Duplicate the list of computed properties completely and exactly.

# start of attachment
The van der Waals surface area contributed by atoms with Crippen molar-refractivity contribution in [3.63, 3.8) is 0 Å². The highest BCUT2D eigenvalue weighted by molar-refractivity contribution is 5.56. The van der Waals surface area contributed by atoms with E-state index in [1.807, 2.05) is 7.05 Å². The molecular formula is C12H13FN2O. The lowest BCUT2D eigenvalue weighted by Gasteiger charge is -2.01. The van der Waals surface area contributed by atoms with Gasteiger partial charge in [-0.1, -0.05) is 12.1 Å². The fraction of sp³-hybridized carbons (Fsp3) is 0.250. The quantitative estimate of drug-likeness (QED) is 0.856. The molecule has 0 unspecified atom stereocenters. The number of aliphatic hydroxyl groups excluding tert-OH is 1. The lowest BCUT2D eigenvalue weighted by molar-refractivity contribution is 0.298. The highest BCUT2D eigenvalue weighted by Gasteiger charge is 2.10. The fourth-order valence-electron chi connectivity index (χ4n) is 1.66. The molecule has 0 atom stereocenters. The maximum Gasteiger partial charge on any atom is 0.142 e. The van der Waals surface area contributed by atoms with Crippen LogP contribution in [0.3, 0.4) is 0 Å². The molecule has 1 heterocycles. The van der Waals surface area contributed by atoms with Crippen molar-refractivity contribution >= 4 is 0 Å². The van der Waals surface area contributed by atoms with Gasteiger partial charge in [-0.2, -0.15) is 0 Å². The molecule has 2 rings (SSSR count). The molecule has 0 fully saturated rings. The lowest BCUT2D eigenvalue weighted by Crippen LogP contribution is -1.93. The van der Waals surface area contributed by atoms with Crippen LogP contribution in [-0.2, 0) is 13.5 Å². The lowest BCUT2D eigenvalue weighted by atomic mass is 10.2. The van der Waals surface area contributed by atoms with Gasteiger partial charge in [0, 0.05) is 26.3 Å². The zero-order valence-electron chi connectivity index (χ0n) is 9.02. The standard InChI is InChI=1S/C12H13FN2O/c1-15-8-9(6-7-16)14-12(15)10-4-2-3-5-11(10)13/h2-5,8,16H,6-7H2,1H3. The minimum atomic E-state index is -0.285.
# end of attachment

The van der Waals surface area contributed by atoms with Crippen molar-refractivity contribution in [3.63, 3.8) is 0 Å². The highest BCUT2D eigenvalue weighted by molar-refractivity contribution is 5.56. The van der Waals surface area contributed by atoms with E-state index in [1.807, 2.05) is 7.05 Å². The molecular formula is C12H13FN2O. The lowest BCUT2D eigenvalue weighted by Gasteiger charge is -2.01. The van der Waals surface area contributed by atoms with Gasteiger partial charge in [-0.1, -0.05) is 12.1 Å². The fraction of sp³-hybridized carbons (Fsp3) is 0.250. The quantitative estimate of drug-likeness (QED) is 0.856. The molecule has 0 unspecified atom stereocenters. The number of aliphatic hydroxyl groups excluding tert-OH is 1. The lowest BCUT2D eigenvalue weighted by molar-refractivity contribution is 0.298. The highest BCUT2D eigenvalue weighted by Gasteiger charge is 2.10. The fourth-order valence-electron chi connectivity index (χ4n) is 1.66. The molecule has 0 atom stereocenters. The maximum Gasteiger partial charge on any atom is 0.142 e. The van der Waals surface area contributed by atoms with Crippen LogP contribution in [0.3, 0.4) is 0 Å². The molecule has 1 heterocycles. The van der Waals surface area contributed by atoms with Crippen molar-refractivity contribution >= 4 is 0 Å². The van der Waals surface area contributed by atoms with Gasteiger partial charge in [-0.2, -0.15) is 0 Å². The molecule has 2 rings (SSSR count). The molecule has 0 fully saturated rings. The lowest BCUT2D eigenvalue weighted by Crippen LogP contribution is -1.93. The van der Waals surface area contributed by atoms with Crippen LogP contribution in [-0.2, 0) is 13.5 Å². The lowest BCUT2D eigenvalue weighted by atomic mass is 10.2. The van der Waals surface area contributed by atoms with Gasteiger partial charge in [0, 0.05) is 26.3 Å². The zero-order valence-electron chi connectivity index (χ0n) is 9.02. The standard InChI is InChI=1S/C12H13FN2O/c1-15-8-9(6-7-16)14-12(15)10-4-2-3-5-11(10)13/h2-5,8,16H,6-7H2,1H3. The minimum atomic E-state index is -0.285.